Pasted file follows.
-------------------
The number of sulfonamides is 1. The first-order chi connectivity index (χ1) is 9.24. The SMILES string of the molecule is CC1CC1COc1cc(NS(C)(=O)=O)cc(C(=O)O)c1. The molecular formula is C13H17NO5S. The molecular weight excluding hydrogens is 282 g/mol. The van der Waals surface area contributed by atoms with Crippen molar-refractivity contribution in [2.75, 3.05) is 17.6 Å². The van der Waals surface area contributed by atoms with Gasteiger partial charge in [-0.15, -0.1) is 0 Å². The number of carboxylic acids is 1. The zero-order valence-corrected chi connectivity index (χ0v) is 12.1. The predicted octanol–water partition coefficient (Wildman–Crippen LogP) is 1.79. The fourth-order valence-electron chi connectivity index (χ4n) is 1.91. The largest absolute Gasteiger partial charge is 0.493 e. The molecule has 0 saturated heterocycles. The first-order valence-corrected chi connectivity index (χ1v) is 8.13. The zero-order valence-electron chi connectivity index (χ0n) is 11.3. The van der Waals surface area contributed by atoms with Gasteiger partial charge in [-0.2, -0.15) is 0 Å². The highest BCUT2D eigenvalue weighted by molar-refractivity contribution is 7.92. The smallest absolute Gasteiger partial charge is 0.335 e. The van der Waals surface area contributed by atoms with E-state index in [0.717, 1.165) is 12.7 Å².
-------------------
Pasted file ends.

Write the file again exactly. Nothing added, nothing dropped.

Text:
The number of sulfonamides is 1. The first-order chi connectivity index (χ1) is 9.24. The SMILES string of the molecule is CC1CC1COc1cc(NS(C)(=O)=O)cc(C(=O)O)c1. The molecular formula is C13H17NO5S. The molecular weight excluding hydrogens is 282 g/mol. The van der Waals surface area contributed by atoms with Crippen molar-refractivity contribution in [2.75, 3.05) is 17.6 Å². The van der Waals surface area contributed by atoms with Gasteiger partial charge in [-0.15, -0.1) is 0 Å². The number of carboxylic acids is 1. The zero-order valence-corrected chi connectivity index (χ0v) is 12.1. The predicted octanol–water partition coefficient (Wildman–Crippen LogP) is 1.79. The fourth-order valence-electron chi connectivity index (χ4n) is 1.91. The largest absolute Gasteiger partial charge is 0.493 e. The molecule has 0 saturated heterocycles. The first-order valence-corrected chi connectivity index (χ1v) is 8.13. The zero-order valence-electron chi connectivity index (χ0n) is 11.3. The van der Waals surface area contributed by atoms with Gasteiger partial charge in [-0.2, -0.15) is 0 Å². The highest BCUT2D eigenvalue weighted by molar-refractivity contribution is 7.92. The smallest absolute Gasteiger partial charge is 0.335 e. The van der Waals surface area contributed by atoms with E-state index in [0.717, 1.165) is 12.7 Å².